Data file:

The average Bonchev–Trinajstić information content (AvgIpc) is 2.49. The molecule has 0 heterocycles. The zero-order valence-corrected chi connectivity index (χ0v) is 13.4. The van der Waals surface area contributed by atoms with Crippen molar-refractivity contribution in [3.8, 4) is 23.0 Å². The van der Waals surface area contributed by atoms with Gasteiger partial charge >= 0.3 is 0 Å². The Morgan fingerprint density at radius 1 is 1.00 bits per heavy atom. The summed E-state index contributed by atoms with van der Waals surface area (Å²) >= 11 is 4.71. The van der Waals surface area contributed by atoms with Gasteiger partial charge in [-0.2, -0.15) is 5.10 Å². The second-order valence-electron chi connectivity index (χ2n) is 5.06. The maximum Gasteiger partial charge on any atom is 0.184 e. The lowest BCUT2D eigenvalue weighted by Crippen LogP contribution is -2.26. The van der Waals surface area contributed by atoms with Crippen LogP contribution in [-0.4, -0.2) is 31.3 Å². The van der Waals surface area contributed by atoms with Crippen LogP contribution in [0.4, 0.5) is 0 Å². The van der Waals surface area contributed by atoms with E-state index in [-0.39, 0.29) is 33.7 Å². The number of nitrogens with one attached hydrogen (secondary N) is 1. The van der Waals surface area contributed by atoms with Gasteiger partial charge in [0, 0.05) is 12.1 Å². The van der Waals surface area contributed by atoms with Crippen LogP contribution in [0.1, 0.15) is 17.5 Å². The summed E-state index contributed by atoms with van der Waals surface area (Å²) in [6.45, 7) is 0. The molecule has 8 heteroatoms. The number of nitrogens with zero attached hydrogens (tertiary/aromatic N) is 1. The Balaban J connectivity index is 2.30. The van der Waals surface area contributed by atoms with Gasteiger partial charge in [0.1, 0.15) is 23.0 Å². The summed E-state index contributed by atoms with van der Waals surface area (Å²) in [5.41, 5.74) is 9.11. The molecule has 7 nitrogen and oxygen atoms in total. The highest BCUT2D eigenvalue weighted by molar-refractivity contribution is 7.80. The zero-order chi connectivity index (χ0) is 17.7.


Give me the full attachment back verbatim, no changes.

The average Bonchev–Trinajstić information content (AvgIpc) is 2.49. The molecule has 0 heterocycles. The zero-order valence-corrected chi connectivity index (χ0v) is 13.4. The van der Waals surface area contributed by atoms with Crippen molar-refractivity contribution in [3.8, 4) is 23.0 Å². The van der Waals surface area contributed by atoms with Gasteiger partial charge >= 0.3 is 0 Å². The Morgan fingerprint density at radius 1 is 1.00 bits per heavy atom. The summed E-state index contributed by atoms with van der Waals surface area (Å²) >= 11 is 4.71. The van der Waals surface area contributed by atoms with Gasteiger partial charge in [-0.2, -0.15) is 5.10 Å². The second-order valence-electron chi connectivity index (χ2n) is 5.06. The maximum Gasteiger partial charge on any atom is 0.184 e. The lowest BCUT2D eigenvalue weighted by Crippen LogP contribution is -2.26. The van der Waals surface area contributed by atoms with Crippen LogP contribution in [-0.4, -0.2) is 31.3 Å². The van der Waals surface area contributed by atoms with Crippen LogP contribution in [0.4, 0.5) is 0 Å². The van der Waals surface area contributed by atoms with E-state index in [-0.39, 0.29) is 33.7 Å². The number of nitrogens with one attached hydrogen (secondary N) is 1. The van der Waals surface area contributed by atoms with Gasteiger partial charge in [0, 0.05) is 12.1 Å². The van der Waals surface area contributed by atoms with Crippen LogP contribution in [0.1, 0.15) is 17.5 Å². The summed E-state index contributed by atoms with van der Waals surface area (Å²) in [6.45, 7) is 0. The molecule has 8 heteroatoms. The number of nitrogens with zero attached hydrogens (tertiary/aromatic N) is 1. The Balaban J connectivity index is 2.30. The van der Waals surface area contributed by atoms with Gasteiger partial charge in [0.1, 0.15) is 23.0 Å². The summed E-state index contributed by atoms with van der Waals surface area (Å²) in [5.41, 5.74) is 9.11. The molecule has 7 nitrogen and oxygen atoms in total. The highest BCUT2D eigenvalue weighted by molar-refractivity contribution is 7.80. The zero-order chi connectivity index (χ0) is 17.7.